What we talk about when we talk about good writing.
Years ago, I gave a presentation on writing during our then-annual Author Pow Wow. The conference was geared toward business authors—those who were and those who wanted to be—and we invited speakers and panel participants from all areas of the industry to offer guidance in regards to publishing, publicity, platform, etc. For the first two years, we also presented on how important good writing is to making a good business book, or rather, making a business book good. Surprisingly (or maybe unsurprisingly) we ended up cutting this part of the programming at future conferences because business writers didn't prove to be as engaged with the topic of good writing as they were about navigating the publishing and promotional seas post-printing. Still, we believe that good writing is truly one of the best sales tools an author can leverage. Good writing creates passionate fans, generates rave reviews, and stands the test of time. What creates word of mouth? An enjoyable read buoying useful information. How would you rather have your writing shared: via speed boat or life raft?
But what makes for good writing? That's a good question, largely because our individual tastes, our cultivated aesthetics, vary greatly. Maybe there aren't as many writing styles as there are snowflakes, but there is plenty breadth and depth. Brevity appeals to some while scholarship appeals to others; flourishes are like unearthed gems for some while adjectives and adverbs just muddy up clear waters for others. But sometimes good writing cannot be denied, and inspires a work to spread via social media not only for its topic but also the grace with which the topic is handled.
And that's what happened to me last week. I ran across some staggeringly good writing in this riveting (and worrying) article in The New Yorker, "The Really Big One", that kept me reading about a topic I would rarely tune in for: hypothetical geologic dangers. While I am a fan of memoir and biography, and of course I read a lot of nonfiction for work, I don't often dig into magazine articles because standouts are few and far between. And science articles? Even less often. As I read (not having taken a peep at the by-line because I'd clicked over from a Facebook recommendation), I realized that in the hands of another writer, this subject would not have been so engaging, nor would it have sparked such a nervous tension in me, but I couldn't stop. As a read, I found myself mentally clipping block quotes:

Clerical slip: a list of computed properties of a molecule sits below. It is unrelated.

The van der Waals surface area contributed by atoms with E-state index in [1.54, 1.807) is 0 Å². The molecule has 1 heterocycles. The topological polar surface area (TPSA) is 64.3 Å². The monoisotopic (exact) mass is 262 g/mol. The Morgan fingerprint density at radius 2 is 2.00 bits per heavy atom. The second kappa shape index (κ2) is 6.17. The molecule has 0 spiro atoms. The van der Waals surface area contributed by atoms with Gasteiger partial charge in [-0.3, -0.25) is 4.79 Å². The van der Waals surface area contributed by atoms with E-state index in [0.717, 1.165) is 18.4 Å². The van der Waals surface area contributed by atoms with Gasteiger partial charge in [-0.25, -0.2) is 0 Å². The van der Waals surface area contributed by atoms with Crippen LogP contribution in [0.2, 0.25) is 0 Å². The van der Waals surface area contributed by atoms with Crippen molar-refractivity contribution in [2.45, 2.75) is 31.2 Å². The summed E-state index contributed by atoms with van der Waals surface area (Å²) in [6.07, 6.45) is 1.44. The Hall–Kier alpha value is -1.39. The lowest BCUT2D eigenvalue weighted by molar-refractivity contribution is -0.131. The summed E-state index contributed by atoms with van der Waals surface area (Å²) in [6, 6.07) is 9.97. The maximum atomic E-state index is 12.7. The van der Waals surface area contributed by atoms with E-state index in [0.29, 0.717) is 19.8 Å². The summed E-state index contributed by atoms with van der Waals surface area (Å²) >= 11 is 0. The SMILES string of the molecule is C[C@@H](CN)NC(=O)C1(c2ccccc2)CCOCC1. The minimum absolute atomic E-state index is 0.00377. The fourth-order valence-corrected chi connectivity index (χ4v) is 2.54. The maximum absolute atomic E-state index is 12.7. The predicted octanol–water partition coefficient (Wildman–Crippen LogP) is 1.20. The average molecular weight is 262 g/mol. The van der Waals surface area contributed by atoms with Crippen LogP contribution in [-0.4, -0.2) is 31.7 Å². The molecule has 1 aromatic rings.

Describing the quake that became a tsunami:
It was March. There was a chill in the air, and snow flurries, but no snow on the ground. Nor, from the feel of it, was there ground on the ground. The earth snapped and popped and rippled. It was, Goldfinger thought, like driving through rocky terrain in a vehicle with no shocks, if both the vehicle and the terrain were also on a raft in high seas.
Describing why the ground beneath Seattle is the current danger zone:
Take your hands and hold them palms down, middle fingertips touching. Your right hand represents the North American tectonic plate, which bears on its back, among other things, our entire continent, from One World Trade Center to the Space Needle, in Seattle. Your left hand represents an oceanic plate called Juan de Fuca, ninety thousand square miles in size. The place where they meet is the Cascadia subduction zone. Now slide your left hand under your right one. That is what the Juan de Fuca plate is doing: slipping steadily beneath North America.
Describing how a place called the ghost forest reveals a great earthquake having happened hundreds of years earlier:
When I paddled out to it last summer, with Atwater and Yamaguchi, it was easy to see how it got its name. The cedars are spread out across a low salt marsh on a wide northern bend in the river, long dead but still standing. Leafless, branchless, barkless, they are reduced to their trunks and worn to a smooth silver-gray, as if they had always carried their own tombstones inside them.
(Can I just highlight that last sentence? Leafless, branchless, barkless, they are reduced to their trunks and worn to a smooth silver-gray, as if they had always carried their own tombstones inside them." That there is better than the perfect bite of dessert to me.)
Describing, with addicting enthusiasm, the importance of learning of this earlier earthquake, which matches up with the early, but overlooked, oral stories in the region:
It does not speak well of European-Americans that such stories counted as evidence for a proposition only after that proposition had been proved. Still, the reconstruction of the Cascadia earthquake of 1700 is one of those rare natural puzzles whose pieces fit together as tectonic plates do not: perfectly. It is wonderful science. It was wonderful for science.